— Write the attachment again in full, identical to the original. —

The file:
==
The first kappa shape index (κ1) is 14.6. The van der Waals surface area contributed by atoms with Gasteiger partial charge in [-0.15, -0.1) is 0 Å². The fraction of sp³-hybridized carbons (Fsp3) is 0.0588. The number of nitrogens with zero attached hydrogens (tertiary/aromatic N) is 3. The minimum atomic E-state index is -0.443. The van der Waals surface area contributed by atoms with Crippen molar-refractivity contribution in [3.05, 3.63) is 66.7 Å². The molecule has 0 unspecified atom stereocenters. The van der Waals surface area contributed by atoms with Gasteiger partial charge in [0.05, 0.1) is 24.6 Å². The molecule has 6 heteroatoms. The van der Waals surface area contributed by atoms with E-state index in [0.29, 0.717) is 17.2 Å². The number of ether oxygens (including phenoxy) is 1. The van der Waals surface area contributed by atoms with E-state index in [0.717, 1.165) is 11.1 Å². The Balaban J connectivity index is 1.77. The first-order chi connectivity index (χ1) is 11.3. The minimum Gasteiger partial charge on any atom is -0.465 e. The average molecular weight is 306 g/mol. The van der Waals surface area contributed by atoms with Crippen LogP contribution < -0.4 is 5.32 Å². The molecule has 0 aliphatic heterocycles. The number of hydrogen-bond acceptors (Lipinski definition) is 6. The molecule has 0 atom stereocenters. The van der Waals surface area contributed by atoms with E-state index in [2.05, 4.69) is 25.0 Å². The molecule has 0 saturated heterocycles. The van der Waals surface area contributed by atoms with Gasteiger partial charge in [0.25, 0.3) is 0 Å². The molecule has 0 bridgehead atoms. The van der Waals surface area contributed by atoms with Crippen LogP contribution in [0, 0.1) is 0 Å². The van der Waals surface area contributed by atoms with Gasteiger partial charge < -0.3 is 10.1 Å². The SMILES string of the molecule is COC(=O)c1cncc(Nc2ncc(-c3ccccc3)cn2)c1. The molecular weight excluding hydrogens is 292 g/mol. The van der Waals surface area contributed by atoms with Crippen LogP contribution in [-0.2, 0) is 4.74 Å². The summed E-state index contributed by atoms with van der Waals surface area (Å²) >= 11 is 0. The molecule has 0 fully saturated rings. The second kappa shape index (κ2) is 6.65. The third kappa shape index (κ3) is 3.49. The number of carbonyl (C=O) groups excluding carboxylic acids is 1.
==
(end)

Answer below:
The first kappa shape index (κ1) is 14.6. The van der Waals surface area contributed by atoms with Gasteiger partial charge in [-0.15, -0.1) is 0 Å². The fraction of sp³-hybridized carbons (Fsp3) is 0.0588. The number of nitrogens with zero attached hydrogens (tertiary/aromatic N) is 3. The minimum atomic E-state index is -0.443. The van der Waals surface area contributed by atoms with Crippen molar-refractivity contribution in [3.05, 3.63) is 66.7 Å². The molecule has 0 unspecified atom stereocenters. The van der Waals surface area contributed by atoms with Gasteiger partial charge in [0.05, 0.1) is 24.6 Å². The molecule has 6 heteroatoms. The van der Waals surface area contributed by atoms with E-state index in [0.29, 0.717) is 17.2 Å². The number of ether oxygens (including phenoxy) is 1. The van der Waals surface area contributed by atoms with E-state index in [0.717, 1.165) is 11.1 Å². The Balaban J connectivity index is 1.77. The first-order chi connectivity index (χ1) is 11.3. The minimum Gasteiger partial charge on any atom is -0.465 e. The average molecular weight is 306 g/mol. The van der Waals surface area contributed by atoms with Crippen LogP contribution < -0.4 is 5.32 Å². The molecule has 0 aliphatic heterocycles. The number of hydrogen-bond acceptors (Lipinski definition) is 6. The molecule has 0 atom stereocenters. The van der Waals surface area contributed by atoms with E-state index in [2.05, 4.69) is 25.0 Å². The molecule has 0 saturated heterocycles. The van der Waals surface area contributed by atoms with Gasteiger partial charge in [0.25, 0.3) is 0 Å². The molecule has 0 bridgehead atoms. The van der Waals surface area contributed by atoms with Crippen LogP contribution in [0, 0.1) is 0 Å². The van der Waals surface area contributed by atoms with Gasteiger partial charge < -0.3 is 10.1 Å². The SMILES string of the molecule is COC(=O)c1cncc(Nc2ncc(-c3ccccc3)cn2)c1. The molecular weight excluding hydrogens is 292 g/mol. The van der Waals surface area contributed by atoms with Crippen LogP contribution in [-0.2, 0) is 4.74 Å². The summed E-state index contributed by atoms with van der Waals surface area (Å²) >= 11 is 0. The molecule has 0 fully saturated rings. The second kappa shape index (κ2) is 6.65. The third kappa shape index (κ3) is 3.49. The number of carbonyl (C=O) groups excluding carboxylic acids is 1.